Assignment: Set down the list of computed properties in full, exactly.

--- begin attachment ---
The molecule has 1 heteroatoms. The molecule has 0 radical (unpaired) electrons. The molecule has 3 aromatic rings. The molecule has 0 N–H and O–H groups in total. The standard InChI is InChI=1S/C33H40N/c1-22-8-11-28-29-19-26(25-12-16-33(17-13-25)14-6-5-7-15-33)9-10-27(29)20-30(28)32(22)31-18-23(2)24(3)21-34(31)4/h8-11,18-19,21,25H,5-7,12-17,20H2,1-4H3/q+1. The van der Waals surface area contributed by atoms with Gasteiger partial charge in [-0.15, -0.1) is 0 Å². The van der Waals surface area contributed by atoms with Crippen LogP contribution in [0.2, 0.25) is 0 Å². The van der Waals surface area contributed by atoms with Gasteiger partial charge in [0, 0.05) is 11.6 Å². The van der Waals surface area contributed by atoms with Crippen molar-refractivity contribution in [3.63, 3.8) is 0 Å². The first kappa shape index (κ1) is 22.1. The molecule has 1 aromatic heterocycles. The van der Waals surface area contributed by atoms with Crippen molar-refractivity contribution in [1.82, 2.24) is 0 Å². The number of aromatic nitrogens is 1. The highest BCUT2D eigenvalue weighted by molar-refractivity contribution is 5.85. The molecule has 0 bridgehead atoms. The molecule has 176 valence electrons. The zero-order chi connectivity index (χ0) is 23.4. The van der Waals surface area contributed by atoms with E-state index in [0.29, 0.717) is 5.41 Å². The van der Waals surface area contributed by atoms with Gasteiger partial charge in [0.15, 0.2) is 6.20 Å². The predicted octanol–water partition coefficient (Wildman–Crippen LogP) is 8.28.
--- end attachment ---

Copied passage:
The molecule has 1 heteroatoms. The molecule has 0 radical (unpaired) electrons. The molecule has 3 aromatic rings. The molecule has 0 N–H and O–H groups in total. The standard InChI is InChI=1S/C33H40N/c1-22-8-11-28-29-19-26(25-12-16-33(17-13-25)14-6-5-7-15-33)9-10-27(29)20-30(28)32(22)31-18-23(2)24(3)21-34(31)4/h8-11,18-19,21,25H,5-7,12-17,20H2,1-4H3/q+1. The van der Waals surface area contributed by atoms with Gasteiger partial charge in [-0.15, -0.1) is 0 Å². The van der Waals surface area contributed by atoms with Crippen LogP contribution in [0.2, 0.25) is 0 Å². The van der Waals surface area contributed by atoms with Gasteiger partial charge in [0, 0.05) is 11.6 Å². The van der Waals surface area contributed by atoms with Crippen molar-refractivity contribution in [3.63, 3.8) is 0 Å². The first kappa shape index (κ1) is 22.1. The molecule has 1 aromatic heterocycles. The van der Waals surface area contributed by atoms with Crippen molar-refractivity contribution in [1.82, 2.24) is 0 Å². The number of aromatic nitrogens is 1. The highest BCUT2D eigenvalue weighted by molar-refractivity contribution is 5.85. The molecule has 0 bridgehead atoms. The molecule has 176 valence electrons. The zero-order chi connectivity index (χ0) is 23.4. The van der Waals surface area contributed by atoms with E-state index in [0.29, 0.717) is 5.41 Å². The van der Waals surface area contributed by atoms with Gasteiger partial charge in [0.15, 0.2) is 6.20 Å². The predicted octanol–water partition coefficient (Wildman–Crippen LogP) is 8.28.